I had planned a culture study series which started with Peru. I wanted to pick a country and study it for two months. But I boxed myself in too much and didn’t find much variety in Peruvian resources (think the Incas and Manchu Picchu). So, I burned out quickly. I think that is okay though. This is new. I don’t have to like everything.
I made Peruvian based/inspired meal. I started the first two books. Since I find early (and very speculative) history boring, so I think it would have been better if I hadn’t been so dead-set on reading everything and skipped to the middle modern history in the reader and just skipped the second book. But instead I ditched both. Again. Live and learn. I can always go back.
I definitely recommend the Fire of Peru cookbook. It is just what I want in a cookbook. Photos (why do so many cookbooks think this is unnecessary?!!). A decent amount of recipes (so no decision fatigue and information overload), and EXPLANATIONS!!!. You get a nice introduction to Peruvian cuisine and basics before you get into the main recipes. The other cookbook has hardly any photos and a massive collection recipes and something I’d only recommend to those already well-acquainted and deeply in love with Peruvian cuisine.
My book list was. I started the first two but I didn’t feel like finishing them, maybe I will finish the history one and skim the reader someday.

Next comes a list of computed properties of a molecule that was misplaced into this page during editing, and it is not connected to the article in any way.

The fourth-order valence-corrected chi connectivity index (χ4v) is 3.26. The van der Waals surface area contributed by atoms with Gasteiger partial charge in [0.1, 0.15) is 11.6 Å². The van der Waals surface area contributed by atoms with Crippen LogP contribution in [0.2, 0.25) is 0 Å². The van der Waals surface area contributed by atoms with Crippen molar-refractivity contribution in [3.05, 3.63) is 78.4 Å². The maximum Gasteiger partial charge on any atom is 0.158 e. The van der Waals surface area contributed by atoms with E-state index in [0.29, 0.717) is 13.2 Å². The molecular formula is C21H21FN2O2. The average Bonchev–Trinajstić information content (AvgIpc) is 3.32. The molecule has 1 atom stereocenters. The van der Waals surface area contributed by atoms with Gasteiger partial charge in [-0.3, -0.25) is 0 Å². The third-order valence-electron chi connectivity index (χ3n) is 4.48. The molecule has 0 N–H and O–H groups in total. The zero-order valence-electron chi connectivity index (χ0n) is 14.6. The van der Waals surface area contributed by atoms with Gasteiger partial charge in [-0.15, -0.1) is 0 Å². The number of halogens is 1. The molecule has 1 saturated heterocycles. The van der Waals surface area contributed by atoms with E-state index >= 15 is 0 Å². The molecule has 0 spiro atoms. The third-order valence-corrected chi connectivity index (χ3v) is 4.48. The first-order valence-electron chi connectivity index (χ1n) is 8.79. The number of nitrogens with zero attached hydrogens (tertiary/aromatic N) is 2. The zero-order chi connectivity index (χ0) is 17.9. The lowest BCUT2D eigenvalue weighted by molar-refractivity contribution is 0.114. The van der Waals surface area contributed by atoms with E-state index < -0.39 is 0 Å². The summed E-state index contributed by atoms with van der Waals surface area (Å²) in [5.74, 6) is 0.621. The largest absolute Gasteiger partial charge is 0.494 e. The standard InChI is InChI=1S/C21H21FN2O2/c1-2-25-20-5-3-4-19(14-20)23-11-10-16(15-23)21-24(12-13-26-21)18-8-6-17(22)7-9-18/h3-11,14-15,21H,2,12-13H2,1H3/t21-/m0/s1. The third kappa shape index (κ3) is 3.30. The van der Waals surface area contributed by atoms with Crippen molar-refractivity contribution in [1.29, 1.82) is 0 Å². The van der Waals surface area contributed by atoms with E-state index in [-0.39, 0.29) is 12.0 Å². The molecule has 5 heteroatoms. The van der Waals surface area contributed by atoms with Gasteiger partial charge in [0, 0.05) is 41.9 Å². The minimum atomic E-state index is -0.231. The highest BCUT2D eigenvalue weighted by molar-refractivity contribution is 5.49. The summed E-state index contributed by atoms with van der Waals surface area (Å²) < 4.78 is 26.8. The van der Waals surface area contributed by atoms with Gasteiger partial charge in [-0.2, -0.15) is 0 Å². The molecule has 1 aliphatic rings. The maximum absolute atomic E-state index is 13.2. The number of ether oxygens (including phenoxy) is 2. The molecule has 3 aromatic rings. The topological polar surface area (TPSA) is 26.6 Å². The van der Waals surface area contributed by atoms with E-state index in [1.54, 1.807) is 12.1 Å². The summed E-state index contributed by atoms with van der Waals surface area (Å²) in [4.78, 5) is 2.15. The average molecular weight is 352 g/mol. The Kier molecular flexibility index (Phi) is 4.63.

The Peru Reader
The Conquest of the Incas
Death in the Andes
The Fire of Peru
Peru the Cookbook
The Global Etiquette Guide to Mexico and Latin America
Next up is Iran/Persia. I think I will give myself a longer time frame. I also found more (naturally with the longer definitive historical and literary record and the importance in world/western history and culture). I’m also more interested, which helps.
Life in Germany. I like looking up U.S. vs. some European culture blank. Most of them have attitude and possibly language or topic issues. So it was nice to hear from a kind, Christian raised American kid. And he is funny.
Sometimes all the places that one can visit is overwhelming. Here is UNESCO’s lists and maps of World Heritage Sites.
And here is how to find U.S. National Parks (historic and natural), Battlefields, Trails, Monuments, Seashores etc. by state. I’ve been to these parks: Arches, Grand Canyon, Great Smoky Mountains, Mammoth Cave, Petrified Forrest and Painted Desert, and Zion.
Other national sites I’ve visited or seen: Alcatraz (boat ride, but we didn’t actually visit island); Arlington House, The Robert E. Lee Memorial (it was being redone, so it was empty), Blue Ridge Parkway; Colonial (Jamestown, we didn’t see Yorktown); Mohave Desert (we drove through and had to turn our air conditioning off and ride with our windows open per the signs); Petroglyph National Monument; Point Reyes National Seashore, and several National Memorials and Monuments in D.C.